Warren Buffett’s illustrious investment history is dotted with smart, well-timed decisions. He has had his fair share of failed investments, but that doesn’t negate the fact that most of his investment decisions have been profitable and timely. That includes both his new positions and exits since Buffett doesn’t wait till long to rectify his mistakes.
Investors understand that market crashes offer a wealth of fantastic investment opportunities, especially if you have liquidity. And that’s one of the reasons people were surprised with Buffett’s “unenthusiastic buying spree” after the 2020 market crash. Berkshire Hathaway has been sitting on a significant cash pile for some time now, and Buffett barely used a sizeable fraction of it, though he did make one unusual investment: gold.
Buffett’s new TSX purchase
Warren Buffett doesn’t seem too keen on Canadian stocks, as he only has a handful of them in his portfolio. But after the market crash, he did create a position in a TSX company, Barrick Gold (TSX:ABX)(NYSE:GOLD). Barrick is the second-largest gold mining company in the world (after U.S.-based Newmont). Last year, it mined about 150 tons of gold and 14,281 tons of copper from its various sites.
The company has a stable and reliable history of operations. It ticks another box for Buffett with its dominant position in the gold mining industry (it’s the largest Canadian-based mining company) as well as its sector in the TSX. Though its typical stock movement doesn’t really attract a lot of investor attention, it grew quite a bit in 2020.
Barrick also pays dividends, but the yield isn’t desirable. If we discard the current “spike” in the stock, the company doesn’t have to offer much in terms of capital growth. Its 10-year CAGR is a negative 3%.
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An unusual investment
Barrick Gold was not an unusual investment because of its non-illustrious performance. It was a unique investment because of the underlying asset, gold, which Buffett used to criticize — a lot. Buffett considered gold an almost worthless investment and said that the shiny metal just “sits there and does nothing.” He also said that in the long term, the U.S. economy is a far better investment bet compared to the shiny metal.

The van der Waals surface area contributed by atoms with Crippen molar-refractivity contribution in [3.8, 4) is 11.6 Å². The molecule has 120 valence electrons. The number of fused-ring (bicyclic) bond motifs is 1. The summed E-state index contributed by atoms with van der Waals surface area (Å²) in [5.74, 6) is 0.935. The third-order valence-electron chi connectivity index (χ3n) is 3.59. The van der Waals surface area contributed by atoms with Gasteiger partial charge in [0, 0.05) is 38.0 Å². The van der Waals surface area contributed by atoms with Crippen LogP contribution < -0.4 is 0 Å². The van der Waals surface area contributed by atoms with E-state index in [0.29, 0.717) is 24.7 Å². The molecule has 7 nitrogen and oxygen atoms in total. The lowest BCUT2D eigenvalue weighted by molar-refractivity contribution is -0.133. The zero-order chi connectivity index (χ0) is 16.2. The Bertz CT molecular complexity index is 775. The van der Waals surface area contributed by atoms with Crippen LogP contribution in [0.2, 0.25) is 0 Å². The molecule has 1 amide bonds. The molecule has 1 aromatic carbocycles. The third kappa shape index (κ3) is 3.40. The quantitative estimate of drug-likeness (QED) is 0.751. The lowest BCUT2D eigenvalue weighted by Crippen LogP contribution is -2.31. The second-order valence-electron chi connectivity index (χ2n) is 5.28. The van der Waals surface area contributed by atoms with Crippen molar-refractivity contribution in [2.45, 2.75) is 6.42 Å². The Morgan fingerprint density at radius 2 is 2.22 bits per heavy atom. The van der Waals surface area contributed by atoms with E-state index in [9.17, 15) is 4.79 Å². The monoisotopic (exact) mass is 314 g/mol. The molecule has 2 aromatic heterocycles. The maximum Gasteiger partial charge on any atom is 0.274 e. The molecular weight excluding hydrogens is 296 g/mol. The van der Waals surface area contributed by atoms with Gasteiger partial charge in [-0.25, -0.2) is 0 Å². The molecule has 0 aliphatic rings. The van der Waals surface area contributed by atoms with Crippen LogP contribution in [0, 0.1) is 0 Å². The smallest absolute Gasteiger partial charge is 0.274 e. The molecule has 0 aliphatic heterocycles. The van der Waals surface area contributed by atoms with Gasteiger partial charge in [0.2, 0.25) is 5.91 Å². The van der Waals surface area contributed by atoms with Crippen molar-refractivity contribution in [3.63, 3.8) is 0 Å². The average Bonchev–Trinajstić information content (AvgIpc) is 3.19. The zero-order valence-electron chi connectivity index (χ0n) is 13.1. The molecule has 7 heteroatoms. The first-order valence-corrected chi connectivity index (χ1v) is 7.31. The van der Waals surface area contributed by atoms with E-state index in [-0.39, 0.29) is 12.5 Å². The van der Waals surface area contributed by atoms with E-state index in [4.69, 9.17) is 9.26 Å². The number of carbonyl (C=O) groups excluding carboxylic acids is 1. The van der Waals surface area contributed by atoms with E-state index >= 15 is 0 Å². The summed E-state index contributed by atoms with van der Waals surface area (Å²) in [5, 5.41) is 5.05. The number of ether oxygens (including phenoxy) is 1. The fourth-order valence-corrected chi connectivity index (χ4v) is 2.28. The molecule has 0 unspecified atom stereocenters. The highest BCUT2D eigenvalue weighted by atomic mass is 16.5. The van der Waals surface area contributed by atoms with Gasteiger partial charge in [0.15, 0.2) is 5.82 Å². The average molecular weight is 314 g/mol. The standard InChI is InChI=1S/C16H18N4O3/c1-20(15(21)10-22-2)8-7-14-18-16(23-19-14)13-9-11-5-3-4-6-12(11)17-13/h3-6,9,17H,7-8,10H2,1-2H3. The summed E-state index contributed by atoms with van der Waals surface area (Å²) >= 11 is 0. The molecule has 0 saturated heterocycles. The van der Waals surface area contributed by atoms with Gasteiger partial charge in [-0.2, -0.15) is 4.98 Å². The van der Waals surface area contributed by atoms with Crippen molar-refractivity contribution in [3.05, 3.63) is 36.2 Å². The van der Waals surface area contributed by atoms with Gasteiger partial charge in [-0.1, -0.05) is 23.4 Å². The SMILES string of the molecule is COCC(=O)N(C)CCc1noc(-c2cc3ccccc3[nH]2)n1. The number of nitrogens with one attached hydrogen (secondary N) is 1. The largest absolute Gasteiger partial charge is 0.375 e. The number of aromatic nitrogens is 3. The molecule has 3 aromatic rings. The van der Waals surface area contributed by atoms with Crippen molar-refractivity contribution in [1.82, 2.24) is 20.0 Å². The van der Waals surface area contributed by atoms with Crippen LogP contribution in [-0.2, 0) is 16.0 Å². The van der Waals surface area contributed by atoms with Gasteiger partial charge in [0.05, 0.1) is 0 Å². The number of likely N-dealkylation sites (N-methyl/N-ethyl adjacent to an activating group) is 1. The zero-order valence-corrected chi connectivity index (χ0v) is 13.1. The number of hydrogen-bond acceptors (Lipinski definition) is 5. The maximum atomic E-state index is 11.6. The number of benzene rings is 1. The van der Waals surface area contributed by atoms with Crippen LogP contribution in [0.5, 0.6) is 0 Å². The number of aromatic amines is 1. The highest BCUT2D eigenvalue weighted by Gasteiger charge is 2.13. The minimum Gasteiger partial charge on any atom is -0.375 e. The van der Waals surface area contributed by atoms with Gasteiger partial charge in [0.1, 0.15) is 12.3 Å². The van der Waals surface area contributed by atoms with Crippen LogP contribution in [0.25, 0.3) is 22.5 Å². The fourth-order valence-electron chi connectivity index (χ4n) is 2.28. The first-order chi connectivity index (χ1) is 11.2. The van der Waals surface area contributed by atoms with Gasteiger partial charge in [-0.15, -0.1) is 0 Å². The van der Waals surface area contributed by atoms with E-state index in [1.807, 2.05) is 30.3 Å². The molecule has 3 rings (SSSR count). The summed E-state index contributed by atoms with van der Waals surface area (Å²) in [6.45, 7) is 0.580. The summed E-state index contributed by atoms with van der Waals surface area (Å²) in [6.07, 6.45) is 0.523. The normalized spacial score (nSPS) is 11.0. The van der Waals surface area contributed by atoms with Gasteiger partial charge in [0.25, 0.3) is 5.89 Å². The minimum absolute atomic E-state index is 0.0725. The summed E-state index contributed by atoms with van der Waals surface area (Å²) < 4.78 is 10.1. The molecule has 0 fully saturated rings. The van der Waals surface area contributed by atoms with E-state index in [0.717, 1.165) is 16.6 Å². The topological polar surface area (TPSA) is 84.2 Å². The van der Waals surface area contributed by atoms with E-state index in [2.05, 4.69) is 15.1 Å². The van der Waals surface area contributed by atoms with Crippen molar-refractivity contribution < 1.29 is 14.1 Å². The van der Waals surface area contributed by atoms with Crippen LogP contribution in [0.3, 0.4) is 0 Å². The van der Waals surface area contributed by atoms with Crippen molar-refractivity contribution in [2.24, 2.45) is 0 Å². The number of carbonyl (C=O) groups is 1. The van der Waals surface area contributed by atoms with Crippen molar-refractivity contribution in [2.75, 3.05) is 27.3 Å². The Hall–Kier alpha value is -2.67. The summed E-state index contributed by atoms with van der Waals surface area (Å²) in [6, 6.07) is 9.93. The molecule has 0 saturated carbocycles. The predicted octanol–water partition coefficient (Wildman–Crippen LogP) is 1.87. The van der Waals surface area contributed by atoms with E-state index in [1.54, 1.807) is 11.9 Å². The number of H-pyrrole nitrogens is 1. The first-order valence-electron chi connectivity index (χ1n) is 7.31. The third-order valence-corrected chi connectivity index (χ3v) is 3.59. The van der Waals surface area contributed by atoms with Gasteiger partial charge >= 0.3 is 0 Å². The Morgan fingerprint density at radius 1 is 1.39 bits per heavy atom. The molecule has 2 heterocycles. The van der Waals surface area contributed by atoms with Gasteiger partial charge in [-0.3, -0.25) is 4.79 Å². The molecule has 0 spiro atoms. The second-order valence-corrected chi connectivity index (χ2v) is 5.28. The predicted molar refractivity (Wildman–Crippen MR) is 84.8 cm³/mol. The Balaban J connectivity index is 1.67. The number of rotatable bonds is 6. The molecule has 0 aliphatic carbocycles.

It would also be naïve to think that Buffett bought Barrick Gold as a hedge because he only purchased a relatively small portion (considering his company’s portfolio size and liquidity position). Then he reduced it to a mere fraction just months after creating his initial position.
Buffett’s temporary “fling” with gold surprised the market, mostly advocates of gold investment. But if you want to emulate Buffett and invest in gold-related securities, Barrick Gold might not be an ideal investment. Some other golden stocks offer significantly better capital growth prospects, both short term and long term.
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This article represents the opinion of the writer, who may disagree with the “official” recommendation position of a Motley Fool premium service or advisor. We’re Motley! Questioning an investing thesis — even one of our own — helps us all think critically about investing and make decisions that help us become smarter, happier, and richer, so we sometimes publish articles that may not be in line with recommendations, rankings or other content.
Fool contributor Adam Othman has no position in any of the stocks mentioned. The Motley Fool owns shares of and recommends Berkshire Hathaway (B shares) and recommends the following options: short March 2021 $225 calls on Berkshire Hathaway (B shares), short January 2023 $200 puts on Berkshire Hathaway (B shares), and long January 2023 $200 calls on Berkshire Hathaway (B shares).